2. Implement the framework in a concrete course (for example, in a seminar) in winter semester 2024/25
  3. Offer training to teachers at University of Hamburg to implement the framework in their own teaching
  4. Evaluate the impact of the teaching framework using surveys and interviews with teachers and students

In the proposed project, we will develop a framework for creating open educational resources (OER) in a transparent, reproducible fashion, in line with FAIR principles (Wilkinson et al., 2016) using the open-source software tools Quarto and Git. First, we will develop the framework in the form of a manual with concrete recommendations and templates to implement FAIR and reproducible teaching using Quarto and Git (for preparatory work, see e.g., Plomp & Wittkuhn, 2023). Next, we will implement this framework in a concrete teaching project (for example, a seminar) at University of Hamburg during the winter semester 2024/25. In addition, we will offer research staff at the home institution (Institute of Psychology at University of Hamburg) opportunities to learn about both Quarto and Git, with a specific focus on encouraging attendees to create their own open educational resources (for example, websites, presentations and online surveys). This will allow lecturers to implement FAIR principles and reproducibility in their own teaching. Finally, we will document and evaluate the approach, also collecting feedback from both students and teachers via online surveys and structured interviews. This documentation will result in a set of concrete recommendations for the implementation of FAIR and reproducible teaching materials for reuse by other teachers, lecturers and research institutions.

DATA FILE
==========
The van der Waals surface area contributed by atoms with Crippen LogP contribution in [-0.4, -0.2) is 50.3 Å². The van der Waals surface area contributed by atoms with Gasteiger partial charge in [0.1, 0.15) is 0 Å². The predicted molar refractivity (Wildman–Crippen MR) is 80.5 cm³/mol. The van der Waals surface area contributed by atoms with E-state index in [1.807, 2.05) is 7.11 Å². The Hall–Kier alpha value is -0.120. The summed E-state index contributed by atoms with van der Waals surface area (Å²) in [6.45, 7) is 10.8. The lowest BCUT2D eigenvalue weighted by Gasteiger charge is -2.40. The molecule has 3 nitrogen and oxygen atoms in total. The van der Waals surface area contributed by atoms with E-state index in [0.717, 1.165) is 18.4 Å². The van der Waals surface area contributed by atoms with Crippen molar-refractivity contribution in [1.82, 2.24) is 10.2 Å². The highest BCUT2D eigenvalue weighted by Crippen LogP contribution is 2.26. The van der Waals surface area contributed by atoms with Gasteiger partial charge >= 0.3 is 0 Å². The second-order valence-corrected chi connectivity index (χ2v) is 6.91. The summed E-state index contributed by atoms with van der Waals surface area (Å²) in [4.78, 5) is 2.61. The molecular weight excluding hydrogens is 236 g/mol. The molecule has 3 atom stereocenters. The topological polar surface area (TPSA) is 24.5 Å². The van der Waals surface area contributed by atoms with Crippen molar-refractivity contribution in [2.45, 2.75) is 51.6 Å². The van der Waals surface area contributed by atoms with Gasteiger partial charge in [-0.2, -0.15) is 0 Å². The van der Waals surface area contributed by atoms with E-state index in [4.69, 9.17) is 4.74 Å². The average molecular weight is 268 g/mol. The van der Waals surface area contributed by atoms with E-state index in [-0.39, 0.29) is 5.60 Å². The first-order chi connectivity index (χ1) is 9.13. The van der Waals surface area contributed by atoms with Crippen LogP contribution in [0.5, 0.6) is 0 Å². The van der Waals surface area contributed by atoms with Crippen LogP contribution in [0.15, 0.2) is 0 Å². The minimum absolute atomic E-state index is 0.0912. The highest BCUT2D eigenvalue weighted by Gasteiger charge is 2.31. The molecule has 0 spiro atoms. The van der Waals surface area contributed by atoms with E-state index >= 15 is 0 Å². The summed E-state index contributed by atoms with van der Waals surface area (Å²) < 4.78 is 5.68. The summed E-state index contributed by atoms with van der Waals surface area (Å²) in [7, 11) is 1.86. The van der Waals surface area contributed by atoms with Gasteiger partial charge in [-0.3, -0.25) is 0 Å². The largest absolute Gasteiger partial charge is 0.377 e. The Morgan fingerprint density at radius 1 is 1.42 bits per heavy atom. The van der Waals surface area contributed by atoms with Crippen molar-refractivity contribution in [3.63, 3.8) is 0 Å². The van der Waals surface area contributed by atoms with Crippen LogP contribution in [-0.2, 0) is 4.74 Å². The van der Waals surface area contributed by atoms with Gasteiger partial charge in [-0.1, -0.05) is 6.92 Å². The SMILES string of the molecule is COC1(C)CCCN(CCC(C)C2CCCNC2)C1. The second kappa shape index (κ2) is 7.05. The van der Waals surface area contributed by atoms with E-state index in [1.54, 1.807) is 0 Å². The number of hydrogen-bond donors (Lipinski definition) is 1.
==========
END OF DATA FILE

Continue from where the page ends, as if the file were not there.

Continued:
Our approach will rely on two technical tools: Quarto and Git that we will briefly introduce in the following section. This proposal was created using Quarto and Git.